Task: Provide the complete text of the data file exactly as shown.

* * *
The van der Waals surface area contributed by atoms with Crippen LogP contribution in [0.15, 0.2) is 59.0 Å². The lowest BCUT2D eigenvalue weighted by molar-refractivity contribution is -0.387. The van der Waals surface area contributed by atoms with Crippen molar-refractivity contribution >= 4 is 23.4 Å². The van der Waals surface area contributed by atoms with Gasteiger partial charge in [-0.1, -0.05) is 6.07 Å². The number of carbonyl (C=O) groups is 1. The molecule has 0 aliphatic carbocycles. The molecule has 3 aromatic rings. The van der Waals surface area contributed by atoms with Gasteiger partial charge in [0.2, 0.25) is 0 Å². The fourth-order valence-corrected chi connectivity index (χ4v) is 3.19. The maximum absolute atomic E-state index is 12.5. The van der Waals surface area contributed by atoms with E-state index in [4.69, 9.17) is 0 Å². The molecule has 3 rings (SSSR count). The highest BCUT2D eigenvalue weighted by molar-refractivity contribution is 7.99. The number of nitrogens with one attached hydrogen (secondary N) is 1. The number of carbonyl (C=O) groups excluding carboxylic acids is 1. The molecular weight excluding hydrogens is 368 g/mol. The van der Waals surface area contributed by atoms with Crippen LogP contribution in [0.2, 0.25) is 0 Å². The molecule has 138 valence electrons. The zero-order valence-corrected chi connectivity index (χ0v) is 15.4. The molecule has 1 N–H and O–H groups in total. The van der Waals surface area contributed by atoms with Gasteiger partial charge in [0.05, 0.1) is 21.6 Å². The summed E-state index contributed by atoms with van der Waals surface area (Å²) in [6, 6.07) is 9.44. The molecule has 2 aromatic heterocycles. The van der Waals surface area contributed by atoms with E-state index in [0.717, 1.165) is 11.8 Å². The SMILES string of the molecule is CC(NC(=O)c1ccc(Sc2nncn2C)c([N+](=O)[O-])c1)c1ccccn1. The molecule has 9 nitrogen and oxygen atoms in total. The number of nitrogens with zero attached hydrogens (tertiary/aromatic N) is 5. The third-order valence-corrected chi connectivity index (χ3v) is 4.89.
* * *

The van der Waals surface area contributed by atoms with Crippen LogP contribution in [0.15, 0.2) is 59.0 Å². The lowest BCUT2D eigenvalue weighted by molar-refractivity contribution is -0.387. The van der Waals surface area contributed by atoms with Crippen molar-refractivity contribution >= 4 is 23.4 Å². The van der Waals surface area contributed by atoms with Gasteiger partial charge in [-0.1, -0.05) is 6.07 Å². The number of carbonyl (C=O) groups is 1. The molecule has 0 aliphatic carbocycles. The molecule has 3 aromatic rings. The van der Waals surface area contributed by atoms with Gasteiger partial charge in [0.2, 0.25) is 0 Å². The fourth-order valence-corrected chi connectivity index (χ4v) is 3.19. The maximum absolute atomic E-state index is 12.5. The van der Waals surface area contributed by atoms with E-state index in [4.69, 9.17) is 0 Å². The molecule has 3 rings (SSSR count). The highest BCUT2D eigenvalue weighted by molar-refractivity contribution is 7.99. The number of nitrogens with one attached hydrogen (secondary N) is 1. The number of carbonyl (C=O) groups excluding carboxylic acids is 1. The molecular weight excluding hydrogens is 368 g/mol. The van der Waals surface area contributed by atoms with Crippen LogP contribution in [0.2, 0.25) is 0 Å². The molecule has 138 valence electrons. The zero-order valence-corrected chi connectivity index (χ0v) is 15.4. The molecule has 1 N–H and O–H groups in total. The van der Waals surface area contributed by atoms with Gasteiger partial charge in [0.05, 0.1) is 21.6 Å². The summed E-state index contributed by atoms with van der Waals surface area (Å²) in [6, 6.07) is 9.44. The molecule has 2 aromatic heterocycles. The van der Waals surface area contributed by atoms with E-state index in [0.717, 1.165) is 11.8 Å². The SMILES string of the molecule is CC(NC(=O)c1ccc(Sc2nncn2C)c([N+](=O)[O-])c1)c1ccccn1. The molecule has 9 nitrogen and oxygen atoms in total. The number of nitrogens with zero attached hydrogens (tertiary/aromatic N) is 5. The third-order valence-corrected chi connectivity index (χ3v) is 4.89.